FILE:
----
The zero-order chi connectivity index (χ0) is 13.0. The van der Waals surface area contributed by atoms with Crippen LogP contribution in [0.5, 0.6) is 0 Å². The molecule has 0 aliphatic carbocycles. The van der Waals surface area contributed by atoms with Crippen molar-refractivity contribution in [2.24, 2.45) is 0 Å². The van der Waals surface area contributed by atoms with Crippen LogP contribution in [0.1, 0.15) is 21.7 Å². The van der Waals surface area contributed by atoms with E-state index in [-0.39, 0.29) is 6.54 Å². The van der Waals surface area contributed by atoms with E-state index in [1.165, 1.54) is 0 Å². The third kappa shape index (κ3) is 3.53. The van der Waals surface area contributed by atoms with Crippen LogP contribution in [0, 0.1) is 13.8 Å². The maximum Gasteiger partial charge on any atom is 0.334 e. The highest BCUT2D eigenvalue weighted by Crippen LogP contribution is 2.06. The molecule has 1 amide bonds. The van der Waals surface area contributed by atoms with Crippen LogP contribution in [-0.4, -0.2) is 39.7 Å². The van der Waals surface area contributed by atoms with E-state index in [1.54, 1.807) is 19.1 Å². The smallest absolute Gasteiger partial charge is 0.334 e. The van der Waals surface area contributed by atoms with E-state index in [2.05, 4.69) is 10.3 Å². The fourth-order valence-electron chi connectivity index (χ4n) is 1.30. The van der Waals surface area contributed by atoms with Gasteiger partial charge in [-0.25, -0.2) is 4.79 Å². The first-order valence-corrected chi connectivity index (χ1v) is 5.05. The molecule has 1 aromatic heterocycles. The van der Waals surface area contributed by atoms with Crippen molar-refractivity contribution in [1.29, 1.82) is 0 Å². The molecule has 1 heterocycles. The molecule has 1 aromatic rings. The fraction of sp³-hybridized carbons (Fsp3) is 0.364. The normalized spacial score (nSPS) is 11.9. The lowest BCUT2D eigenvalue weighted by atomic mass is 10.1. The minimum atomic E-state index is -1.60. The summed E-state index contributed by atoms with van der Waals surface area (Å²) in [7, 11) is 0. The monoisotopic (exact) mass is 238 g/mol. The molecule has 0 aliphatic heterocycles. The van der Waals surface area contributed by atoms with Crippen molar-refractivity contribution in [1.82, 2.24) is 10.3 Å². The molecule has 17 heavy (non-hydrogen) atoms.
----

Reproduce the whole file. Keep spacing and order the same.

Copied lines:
The zero-order chi connectivity index (χ0) is 13.0. The van der Waals surface area contributed by atoms with Crippen LogP contribution in [0.5, 0.6) is 0 Å². The molecule has 0 aliphatic carbocycles. The van der Waals surface area contributed by atoms with Crippen molar-refractivity contribution in [2.24, 2.45) is 0 Å². The van der Waals surface area contributed by atoms with Crippen LogP contribution in [0.1, 0.15) is 21.7 Å². The van der Waals surface area contributed by atoms with E-state index in [-0.39, 0.29) is 6.54 Å². The van der Waals surface area contributed by atoms with E-state index in [1.165, 1.54) is 0 Å². The third kappa shape index (κ3) is 3.53. The van der Waals surface area contributed by atoms with Crippen LogP contribution in [0, 0.1) is 13.8 Å². The maximum Gasteiger partial charge on any atom is 0.334 e. The highest BCUT2D eigenvalue weighted by Crippen LogP contribution is 2.06. The molecule has 1 amide bonds. The van der Waals surface area contributed by atoms with Crippen LogP contribution in [-0.4, -0.2) is 39.7 Å². The van der Waals surface area contributed by atoms with E-state index in [1.54, 1.807) is 19.1 Å². The smallest absolute Gasteiger partial charge is 0.334 e. The van der Waals surface area contributed by atoms with E-state index in [2.05, 4.69) is 10.3 Å². The fourth-order valence-electron chi connectivity index (χ4n) is 1.30. The van der Waals surface area contributed by atoms with Gasteiger partial charge in [-0.25, -0.2) is 4.79 Å². The first-order valence-corrected chi connectivity index (χ1v) is 5.05. The molecule has 1 aromatic heterocycles. The van der Waals surface area contributed by atoms with Crippen molar-refractivity contribution in [1.29, 1.82) is 0 Å². The molecule has 1 heterocycles. The molecule has 1 aromatic rings. The fraction of sp³-hybridized carbons (Fsp3) is 0.364. The normalized spacial score (nSPS) is 11.9. The lowest BCUT2D eigenvalue weighted by atomic mass is 10.1. The minimum atomic E-state index is -1.60. The summed E-state index contributed by atoms with van der Waals surface area (Å²) in [7, 11) is 0. The monoisotopic (exact) mass is 238 g/mol. The molecule has 0 aliphatic heterocycles. The van der Waals surface area contributed by atoms with Crippen molar-refractivity contribution in [1.82, 2.24) is 10.3 Å². The molecule has 17 heavy (non-hydrogen) atoms.